The International Monetary Fund has curtailed global growth projections this week – citing Russia’s continued war in the Ukraine, COVID-19 lockdowns in China and rising inflation as the primary causes.
In the IMF’s latest update, its forecasts have changed, with the outlook worsening “significantly” in the past three months since the last update.
The fund has now pared back growth estimates for 2022 from 4.4% to 3.6%, with 3.6% expected again in 2023.
This is substantial slowdown from growth of around 6.1% in 2021.
After efforts to restore the global economy in the COVID-19 pandemic recovery phase were looking promising, the Russian-Ukraine conflict is beginning to erase any progress.
IMF chief economist and director Pierre-Olivier Gourinchas says the Russia-Ukraine war has flipped the recovering global economy on its head.
“Just as a durable recovery from the pandemic-induced global economic collapse appeared in sight, the war has created the very real prospect that a large part of the recent gains will be erased.”
“The war will slow economy growth and increase inflation,” he said.
Inflation and lockdowns the leading causes of concern
The IMF has sent out a stern warning across the globe that inflation is now a “clear and present danger” for many countries.
The international body now expects the war to further increase inflation highlighting further tightening of western sanctions on Russia’s energy exports would cause another major drop in global output.
Another factor causing the reduced outlook in growth is the surge in COVID-19 lockdowns occurring across China in recent times.
According to the IMF, the war and lockdowns are triggering issues in supply chains throughout the globe, which could result in social unrest with rising prices for food, energy and other commodities.
“Russia is a major supplier of oil, gas, and metals, and together with Ukraine, wheat and corn. Reduced supplies of these commodities have driven their prices up sharply,” Mr Gourinchas explained.
“The surge in fuel and food prices will hurt lower income households globally, including in the Americas and the rest of Asia,” he said.
While cuts to growth are now expected, there still lies a degree of uncertainty in what will unfold.
“Uncertainty around these projections is considerable – well beyond the usual range. Growth could slow down further, while inflation could exceed our projections, for instance if sanctions extend to Russian energy exporters,” Mr Gourinchas said.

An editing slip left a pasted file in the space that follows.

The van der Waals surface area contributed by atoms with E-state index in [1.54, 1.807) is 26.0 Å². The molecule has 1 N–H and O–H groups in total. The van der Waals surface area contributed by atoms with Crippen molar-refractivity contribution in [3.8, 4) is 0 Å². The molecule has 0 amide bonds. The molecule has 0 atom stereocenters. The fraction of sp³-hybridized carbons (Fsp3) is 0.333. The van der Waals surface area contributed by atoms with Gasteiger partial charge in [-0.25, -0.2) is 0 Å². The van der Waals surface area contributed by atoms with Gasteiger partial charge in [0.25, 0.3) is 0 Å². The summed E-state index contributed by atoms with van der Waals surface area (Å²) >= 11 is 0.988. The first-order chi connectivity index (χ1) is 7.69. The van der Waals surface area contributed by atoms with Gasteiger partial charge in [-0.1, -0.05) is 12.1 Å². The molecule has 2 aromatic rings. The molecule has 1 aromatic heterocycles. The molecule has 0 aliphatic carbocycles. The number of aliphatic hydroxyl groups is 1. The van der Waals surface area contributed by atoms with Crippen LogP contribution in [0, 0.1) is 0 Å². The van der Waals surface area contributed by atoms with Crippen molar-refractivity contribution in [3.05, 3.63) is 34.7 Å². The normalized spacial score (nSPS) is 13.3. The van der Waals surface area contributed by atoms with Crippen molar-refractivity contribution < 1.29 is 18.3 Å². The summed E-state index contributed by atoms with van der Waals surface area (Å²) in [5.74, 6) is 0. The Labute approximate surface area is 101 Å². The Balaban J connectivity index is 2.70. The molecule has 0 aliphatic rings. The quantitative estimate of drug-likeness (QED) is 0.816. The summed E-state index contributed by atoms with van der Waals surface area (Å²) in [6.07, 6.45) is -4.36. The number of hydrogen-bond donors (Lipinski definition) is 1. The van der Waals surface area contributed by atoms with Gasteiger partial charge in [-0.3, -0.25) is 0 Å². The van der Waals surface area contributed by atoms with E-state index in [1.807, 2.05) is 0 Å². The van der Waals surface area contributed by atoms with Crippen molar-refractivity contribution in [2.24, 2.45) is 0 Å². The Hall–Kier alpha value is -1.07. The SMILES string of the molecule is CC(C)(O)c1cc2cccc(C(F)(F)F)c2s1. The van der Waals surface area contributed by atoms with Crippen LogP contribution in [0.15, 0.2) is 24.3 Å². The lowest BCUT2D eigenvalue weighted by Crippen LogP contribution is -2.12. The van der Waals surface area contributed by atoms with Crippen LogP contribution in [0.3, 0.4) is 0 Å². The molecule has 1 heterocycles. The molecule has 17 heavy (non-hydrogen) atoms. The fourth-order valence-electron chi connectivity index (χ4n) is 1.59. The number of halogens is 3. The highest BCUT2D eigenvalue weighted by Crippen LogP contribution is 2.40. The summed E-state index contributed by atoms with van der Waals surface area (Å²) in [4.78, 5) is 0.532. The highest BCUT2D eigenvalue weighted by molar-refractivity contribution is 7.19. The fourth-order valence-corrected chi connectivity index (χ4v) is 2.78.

“Continued spread of the virus could give rise to more lethal variants that could expose vaccines, prompting new lockdowns and production disruption,” he added.
IMF’s regional growth forecasts
The IMF’s medium turn outlook is revised downwards for all sectors, except commodity exporters which benefit from surges in energy and food prices.
The UK is forecast to be the worst performer in 2023, with expectations the country will expand by just 1.2%. This is despite being a high performer this year among the world’s advanced economies.
These lower forecast for 2023 has been attributed to rising living costs, along with tighter financial conditions, which will lead to a cooling in investments.
The US will suffer the least damage from the war and has had its growth forecast for 2022 shaved by 0.3 points to 3.7%, but the IMF still believes inflation is a cause for concern in the country.
The IMF says among the US and some European countries, “[inflation] has reached its highest levels in more than 40 years, in the context of tight labour markets”.
As a result of western sanctions, Russia is set to be the country facing the biggest impact with the country’s economy expected to shrink 8.5% this year and a further 2.3% in 2023.
This compares to growth of 4.7% in 2021.
Unsurprisingly, Ukraine’s economy will contract by 35% in 2022 and feel the aftereffects of the war for many years to come, according to IMF’s economic outlook.
How Australia looks for the future
As the world’s global growth outlook has been slashed, Australia’s growth forecast has ironically been upgraded.
Australian Federal Treasurer Josh Frydenberg says the IMF has realised the strength of the Australian economy in outperforming all major advanced economies during the pandemic, war in Europe and even the floods at home, in Australia.
The IMF expects Australian economic growth to be 4.2% in 2022, up slightly from a previous forecast of 4.1%.
Despite this, with concerns of surging global inflation, Australia is not out of the woods by any means.
IMF predicts Australia’s inflation will rise to 3.9% in 2022, which is higher than the previous 2.1% estimate – and well above the Reserve Bank of Australia’s 2-3% inflation target.
“Elevated inflation will complicate the trade-offs central banks face between containing price pressures and safe-guarding growth,” the IMF said.